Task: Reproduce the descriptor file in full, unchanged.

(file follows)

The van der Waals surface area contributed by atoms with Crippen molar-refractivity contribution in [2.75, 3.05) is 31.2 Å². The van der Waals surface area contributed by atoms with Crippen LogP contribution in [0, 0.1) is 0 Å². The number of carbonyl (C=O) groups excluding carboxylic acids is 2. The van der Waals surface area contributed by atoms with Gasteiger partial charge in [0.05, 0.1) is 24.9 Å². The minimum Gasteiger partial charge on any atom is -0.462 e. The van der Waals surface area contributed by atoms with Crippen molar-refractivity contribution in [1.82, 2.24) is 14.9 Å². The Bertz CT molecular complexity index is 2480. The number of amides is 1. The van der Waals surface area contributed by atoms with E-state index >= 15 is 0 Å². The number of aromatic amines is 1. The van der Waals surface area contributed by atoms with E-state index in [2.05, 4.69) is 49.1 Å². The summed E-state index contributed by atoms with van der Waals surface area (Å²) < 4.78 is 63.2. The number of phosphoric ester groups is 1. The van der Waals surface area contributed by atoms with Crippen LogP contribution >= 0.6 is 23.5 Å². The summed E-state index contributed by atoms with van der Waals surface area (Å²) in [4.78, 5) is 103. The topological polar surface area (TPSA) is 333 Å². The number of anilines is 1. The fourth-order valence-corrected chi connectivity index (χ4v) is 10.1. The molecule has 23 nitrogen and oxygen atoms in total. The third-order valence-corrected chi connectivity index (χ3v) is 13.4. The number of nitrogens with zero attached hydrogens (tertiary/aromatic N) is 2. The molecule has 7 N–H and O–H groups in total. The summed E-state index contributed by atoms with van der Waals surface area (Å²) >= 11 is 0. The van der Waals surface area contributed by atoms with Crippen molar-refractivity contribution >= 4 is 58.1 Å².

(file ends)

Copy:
The van der Waals surface area contributed by atoms with Crippen molar-refractivity contribution in [2.75, 3.05) is 31.2 Å². The van der Waals surface area contributed by atoms with Crippen LogP contribution in [0, 0.1) is 0 Å². The number of carbonyl (C=O) groups excluding carboxylic acids is 2. The van der Waals surface area contributed by atoms with Gasteiger partial charge in [0.05, 0.1) is 24.9 Å². The minimum Gasteiger partial charge on any atom is -0.462 e. The van der Waals surface area contributed by atoms with Crippen molar-refractivity contribution in [1.82, 2.24) is 14.9 Å². The Bertz CT molecular complexity index is 2480. The number of amides is 1. The van der Waals surface area contributed by atoms with E-state index >= 15 is 0 Å². The number of aromatic amines is 1. The van der Waals surface area contributed by atoms with E-state index in [2.05, 4.69) is 49.1 Å². The summed E-state index contributed by atoms with van der Waals surface area (Å²) < 4.78 is 63.2. The number of phosphoric ester groups is 1. The van der Waals surface area contributed by atoms with Crippen LogP contribution >= 0.6 is 23.5 Å². The summed E-state index contributed by atoms with van der Waals surface area (Å²) in [4.78, 5) is 103. The topological polar surface area (TPSA) is 333 Å². The number of anilines is 1. The fourth-order valence-corrected chi connectivity index (χ4v) is 10.1. The molecule has 23 nitrogen and oxygen atoms in total. The third-order valence-corrected chi connectivity index (χ3v) is 13.4. The number of nitrogens with zero attached hydrogens (tertiary/aromatic N) is 2. The molecule has 7 N–H and O–H groups in total. The summed E-state index contributed by atoms with van der Waals surface area (Å²) >= 11 is 0. The van der Waals surface area contributed by atoms with Crippen molar-refractivity contribution >= 4 is 58.1 Å².